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Basic SQL in VBA help

P: 46
Hello,

I am trying to write a command to upload data inputted on a form into a table (I am aware that this is counterintuitive to the table/form relationship).

Here is my code:

Expand|Select|Wrap|Line Numbers
  1. CurrentDb.Execute "INSERT INTO Table1 ( Salary, Employee ) VALUES '" & [Forms]![Form1]![EmpSalary] & "', '" & [Forms]![Form1]![EmployeeName] & "';"
Suppose I had an additional field in the table, "Hire Date" (format: date/time) and a text box on my form, "Date". How would I include that in the code? I am not familiar with SQL or VBA - trying to teach myself and the apostrophes and quotes are throwing me off - any help you can provide is very much appreciated!
Jan 6 '08 #1
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6 Replies


ADezii
Expert 5K+
P: 8,623
Hello,

I am trying to write a command to upload data inputted on a form into a table (I am aware that this is counterintuitive to the table/form relationship).

Here is my code:

Expand|Select|Wrap|Line Numbers
  1. CurrentDb.Execute "INSERT INTO Table1 ( Salary, Employee ) VALUES '" & [Forms]![Form1]![EmpSalary] & "', '" & [Forms]![Form1]![EmployeeName] & "';"
Suppose I had an additional field in the table, "Hire Date" (format: date/time) and a text box on my form, "Date". How would I include that in the code? I am not familiar with SQL or VBA - trying to teach myself and the apostrophes and quotes are throwing me off - any help you can provide is very much appreciated!
Try:
Expand|Select|Wrap|Line Numbers
  1. CurrentDb.Execute "INSERT INTO Table1 (Salary, Employee, [Hire Date]) VALUES('" & [Forms]![Form1]![EmpSalary] & "', '" & [Forms]![Form1]![EmployeeName] & "', #" & [Forms]![Form1]![Date] & "#)"
Jan 6 '08 #2

Expert 100+
P: 374
Hey since you're new to VBA and SQL Statements I'm going to give you a small nugget of information that you'll be able to use in just about anything that you want to do in DAO (Data Access Objects).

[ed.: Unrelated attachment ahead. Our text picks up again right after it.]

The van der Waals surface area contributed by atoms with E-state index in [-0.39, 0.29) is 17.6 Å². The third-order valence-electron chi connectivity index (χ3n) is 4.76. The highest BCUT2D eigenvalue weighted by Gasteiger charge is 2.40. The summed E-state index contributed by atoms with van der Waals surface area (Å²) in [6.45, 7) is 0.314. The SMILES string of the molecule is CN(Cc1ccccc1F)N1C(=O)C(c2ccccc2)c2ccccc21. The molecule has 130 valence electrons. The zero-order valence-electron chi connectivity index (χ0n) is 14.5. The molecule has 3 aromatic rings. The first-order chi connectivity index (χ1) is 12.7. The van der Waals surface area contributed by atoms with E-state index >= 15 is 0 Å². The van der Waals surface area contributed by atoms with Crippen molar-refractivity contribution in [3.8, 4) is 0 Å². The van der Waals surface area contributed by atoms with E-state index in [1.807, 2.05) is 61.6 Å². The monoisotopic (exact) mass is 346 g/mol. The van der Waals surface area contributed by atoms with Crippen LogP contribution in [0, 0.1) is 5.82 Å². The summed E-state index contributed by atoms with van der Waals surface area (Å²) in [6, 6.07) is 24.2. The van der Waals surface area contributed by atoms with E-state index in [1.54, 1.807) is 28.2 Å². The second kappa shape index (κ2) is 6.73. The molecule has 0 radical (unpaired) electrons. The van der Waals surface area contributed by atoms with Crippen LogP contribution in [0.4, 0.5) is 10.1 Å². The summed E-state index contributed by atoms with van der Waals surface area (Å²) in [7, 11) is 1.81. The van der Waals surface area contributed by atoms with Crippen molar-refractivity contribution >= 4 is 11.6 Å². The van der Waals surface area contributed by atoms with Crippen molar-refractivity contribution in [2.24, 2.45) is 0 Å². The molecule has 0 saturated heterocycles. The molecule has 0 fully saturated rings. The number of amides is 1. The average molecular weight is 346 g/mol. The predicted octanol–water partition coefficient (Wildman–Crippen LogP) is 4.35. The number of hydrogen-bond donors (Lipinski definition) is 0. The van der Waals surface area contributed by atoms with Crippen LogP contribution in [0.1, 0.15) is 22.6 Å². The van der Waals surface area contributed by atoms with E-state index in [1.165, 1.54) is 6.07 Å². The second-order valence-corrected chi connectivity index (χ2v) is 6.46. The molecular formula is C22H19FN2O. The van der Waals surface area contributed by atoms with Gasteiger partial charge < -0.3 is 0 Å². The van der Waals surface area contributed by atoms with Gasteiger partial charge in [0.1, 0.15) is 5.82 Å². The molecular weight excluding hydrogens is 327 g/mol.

If you want to open a form that is bound to a table that you want to be able to set in code and be able to update the table yourself with VBA here is what you're going to need to do.

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  1.  
  2. 'Make sure that you have referenced the Microsoft DAO 3.x Library otherwise this example will not work.
  3. ' To do this, you need to be in the VBA Code editor, click on Tools > References and select Microsoft DAO 3.6 or Micorosoft DAO 3.x of whatever version of MS access you have installed.
  4.  
  5. Private Sub Form_Open(Cancel As Integer)
  6.     Dim MyDB As DAO.Database
  7.     Dim MyRS As DAO.Recordset
  8.  
  9.     Set MyDB = CurrentDb()
  10.     Set MyRS = MyDB.OpenRecordset("SELECT * FROM IMG_TLY_BATCHCOUNTER", dbOpenDynaset)
  11.  
  12.     Set Me.Recordset = MyRS
  13.  
  14. End Sub
  15.  
  16. 'By do the above, this will still allow you to move between Items in the recordset and make and changes to the recordset and even add records to the record set. 
  17. 'If you're wanting to do it totally without even binding the form to a datasource at all, then that when it really starts to get interesting with all of the code that you're going to need to write for every little things that you need to do in order to update, delete, insert, and change records as you're going through each record in the table.
  18.